PITTSFIELD, Mass. -- The unidentified black specks found in cans of Similac baby formula that caused a grocery store to remove the product from the shelves are 'absolutely harmless,' an executive of the manufacturer said.
'It is small specks of food lacquer that broke loose from the inside of the can as a result of opening the can with a dull can opener.
This is not unusual at all,' David Jones, vice president of Abbott Laboratories of North Chicago, Ill., said Thursday.
Abbott is the parent company of Ross Laboratories of Columbus, Ohio, which manufactures Similac.
'They're absolutely harmless. The lacquer is designed and tested and approved throughout the food industry,' he said.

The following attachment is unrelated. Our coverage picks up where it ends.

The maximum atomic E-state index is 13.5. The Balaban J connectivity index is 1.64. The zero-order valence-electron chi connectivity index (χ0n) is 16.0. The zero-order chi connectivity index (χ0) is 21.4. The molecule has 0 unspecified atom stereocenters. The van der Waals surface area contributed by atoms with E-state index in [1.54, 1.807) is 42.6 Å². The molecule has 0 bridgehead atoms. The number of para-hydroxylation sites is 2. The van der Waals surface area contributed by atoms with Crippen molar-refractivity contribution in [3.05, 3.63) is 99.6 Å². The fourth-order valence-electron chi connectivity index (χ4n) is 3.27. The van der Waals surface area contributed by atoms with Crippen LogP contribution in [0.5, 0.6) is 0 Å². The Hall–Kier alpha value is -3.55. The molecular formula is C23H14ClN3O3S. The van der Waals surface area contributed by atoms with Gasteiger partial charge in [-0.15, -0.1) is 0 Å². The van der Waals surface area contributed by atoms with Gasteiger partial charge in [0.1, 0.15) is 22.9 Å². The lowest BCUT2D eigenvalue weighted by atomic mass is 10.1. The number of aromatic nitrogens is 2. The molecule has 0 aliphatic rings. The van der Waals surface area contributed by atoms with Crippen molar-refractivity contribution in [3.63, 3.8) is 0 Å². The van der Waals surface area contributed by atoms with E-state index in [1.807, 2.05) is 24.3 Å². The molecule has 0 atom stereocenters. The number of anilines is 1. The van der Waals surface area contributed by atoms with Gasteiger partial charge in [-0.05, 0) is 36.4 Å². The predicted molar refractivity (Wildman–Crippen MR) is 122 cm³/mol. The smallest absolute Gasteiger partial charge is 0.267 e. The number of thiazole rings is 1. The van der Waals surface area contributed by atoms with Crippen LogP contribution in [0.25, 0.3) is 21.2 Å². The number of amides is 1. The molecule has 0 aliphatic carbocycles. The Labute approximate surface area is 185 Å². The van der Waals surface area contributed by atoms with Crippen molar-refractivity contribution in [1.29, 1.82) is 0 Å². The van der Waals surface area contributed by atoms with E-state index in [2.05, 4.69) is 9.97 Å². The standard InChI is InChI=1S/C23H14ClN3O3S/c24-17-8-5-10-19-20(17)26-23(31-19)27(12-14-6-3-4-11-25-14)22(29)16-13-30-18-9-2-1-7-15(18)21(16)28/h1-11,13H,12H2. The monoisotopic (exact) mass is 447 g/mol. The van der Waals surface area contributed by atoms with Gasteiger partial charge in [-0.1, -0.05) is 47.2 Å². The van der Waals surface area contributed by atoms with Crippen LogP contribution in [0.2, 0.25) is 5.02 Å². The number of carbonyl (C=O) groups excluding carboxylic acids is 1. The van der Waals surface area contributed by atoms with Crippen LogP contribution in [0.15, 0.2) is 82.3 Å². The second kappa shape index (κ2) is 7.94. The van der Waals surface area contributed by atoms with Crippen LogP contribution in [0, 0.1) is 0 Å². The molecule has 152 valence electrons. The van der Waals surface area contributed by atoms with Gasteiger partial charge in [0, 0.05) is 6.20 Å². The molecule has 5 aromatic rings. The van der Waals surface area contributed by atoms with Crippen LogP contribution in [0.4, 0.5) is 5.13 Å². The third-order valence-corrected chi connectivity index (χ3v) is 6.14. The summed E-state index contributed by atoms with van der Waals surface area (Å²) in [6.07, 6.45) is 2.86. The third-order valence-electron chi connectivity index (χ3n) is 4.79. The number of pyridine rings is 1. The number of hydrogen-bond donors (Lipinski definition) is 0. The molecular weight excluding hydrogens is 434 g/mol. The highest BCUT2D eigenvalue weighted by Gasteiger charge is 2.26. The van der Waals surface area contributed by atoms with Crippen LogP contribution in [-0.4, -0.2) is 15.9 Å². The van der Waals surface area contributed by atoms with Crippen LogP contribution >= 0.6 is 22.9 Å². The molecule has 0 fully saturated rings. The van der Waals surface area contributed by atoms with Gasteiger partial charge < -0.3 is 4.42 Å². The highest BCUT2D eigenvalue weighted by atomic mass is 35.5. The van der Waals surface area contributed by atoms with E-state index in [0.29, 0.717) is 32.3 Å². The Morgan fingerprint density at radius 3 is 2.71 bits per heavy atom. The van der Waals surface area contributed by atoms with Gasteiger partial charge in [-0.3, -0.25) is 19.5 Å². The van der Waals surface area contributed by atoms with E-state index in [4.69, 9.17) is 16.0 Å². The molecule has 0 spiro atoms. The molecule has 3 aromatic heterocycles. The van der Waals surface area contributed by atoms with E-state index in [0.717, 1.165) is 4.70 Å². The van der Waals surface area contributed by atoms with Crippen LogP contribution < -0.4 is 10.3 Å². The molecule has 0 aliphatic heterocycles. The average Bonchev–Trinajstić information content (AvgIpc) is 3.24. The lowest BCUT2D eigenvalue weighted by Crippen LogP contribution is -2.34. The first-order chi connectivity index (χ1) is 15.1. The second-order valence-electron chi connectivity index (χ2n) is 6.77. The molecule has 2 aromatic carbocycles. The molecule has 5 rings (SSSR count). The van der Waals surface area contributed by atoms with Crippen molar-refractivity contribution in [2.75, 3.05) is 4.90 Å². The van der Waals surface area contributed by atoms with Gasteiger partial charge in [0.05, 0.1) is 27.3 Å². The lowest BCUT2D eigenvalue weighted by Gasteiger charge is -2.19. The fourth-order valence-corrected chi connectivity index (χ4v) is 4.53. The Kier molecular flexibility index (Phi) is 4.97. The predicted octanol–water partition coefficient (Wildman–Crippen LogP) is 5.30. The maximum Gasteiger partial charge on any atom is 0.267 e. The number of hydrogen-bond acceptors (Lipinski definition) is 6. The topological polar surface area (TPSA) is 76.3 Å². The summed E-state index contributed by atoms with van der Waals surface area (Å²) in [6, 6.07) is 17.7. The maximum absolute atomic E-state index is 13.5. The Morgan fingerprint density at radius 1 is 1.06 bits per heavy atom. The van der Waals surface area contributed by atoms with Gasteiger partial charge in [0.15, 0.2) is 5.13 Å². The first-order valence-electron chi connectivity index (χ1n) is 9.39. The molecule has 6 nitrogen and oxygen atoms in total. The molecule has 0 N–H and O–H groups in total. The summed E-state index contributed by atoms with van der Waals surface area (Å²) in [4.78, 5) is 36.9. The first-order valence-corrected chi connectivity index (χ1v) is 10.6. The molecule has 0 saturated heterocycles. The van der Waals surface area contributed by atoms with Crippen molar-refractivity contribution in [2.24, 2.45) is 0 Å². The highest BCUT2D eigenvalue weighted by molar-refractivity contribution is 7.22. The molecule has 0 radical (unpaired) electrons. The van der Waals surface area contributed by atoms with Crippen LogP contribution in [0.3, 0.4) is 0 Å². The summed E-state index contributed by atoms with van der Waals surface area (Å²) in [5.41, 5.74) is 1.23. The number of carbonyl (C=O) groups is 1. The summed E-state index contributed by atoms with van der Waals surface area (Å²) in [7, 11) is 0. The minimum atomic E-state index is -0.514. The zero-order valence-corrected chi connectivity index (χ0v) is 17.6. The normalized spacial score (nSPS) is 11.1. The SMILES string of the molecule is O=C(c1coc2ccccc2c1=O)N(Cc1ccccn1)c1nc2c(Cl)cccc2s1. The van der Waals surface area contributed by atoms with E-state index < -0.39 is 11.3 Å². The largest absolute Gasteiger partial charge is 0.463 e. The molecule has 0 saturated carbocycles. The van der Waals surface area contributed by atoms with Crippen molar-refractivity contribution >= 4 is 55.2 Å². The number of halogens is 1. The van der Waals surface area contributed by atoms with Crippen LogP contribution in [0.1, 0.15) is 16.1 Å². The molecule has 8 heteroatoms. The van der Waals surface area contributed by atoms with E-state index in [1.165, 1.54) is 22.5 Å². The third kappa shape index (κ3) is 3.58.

Seventy-two cans of Similac baby formula were removed from the Big Y supermarket Tuesday and destroyed after seven cans from the same lot were found to contain an unidentified black substance.
A customer complained the substance was floating on the top of one can purchased at the store, said city Health Commissioner Louis Bolduc.
Bolduc ordered all the cans with the same lot number -- BA119 73021RA1 -- and expiration date -- May 1986 -- removed from the shelves after six other 16-ounce cans were found to contain the same substance.
'It looked like black specks,' said Bolduc. 'It could have been material that wasn't fully disolved.'
Jones said the company has tested other cans in the same lot and found the particles came off when they used a dull can opener. He said Thursday there was no need for a recall or any warnings, and he had contacted Bolduc to explain what the specks were.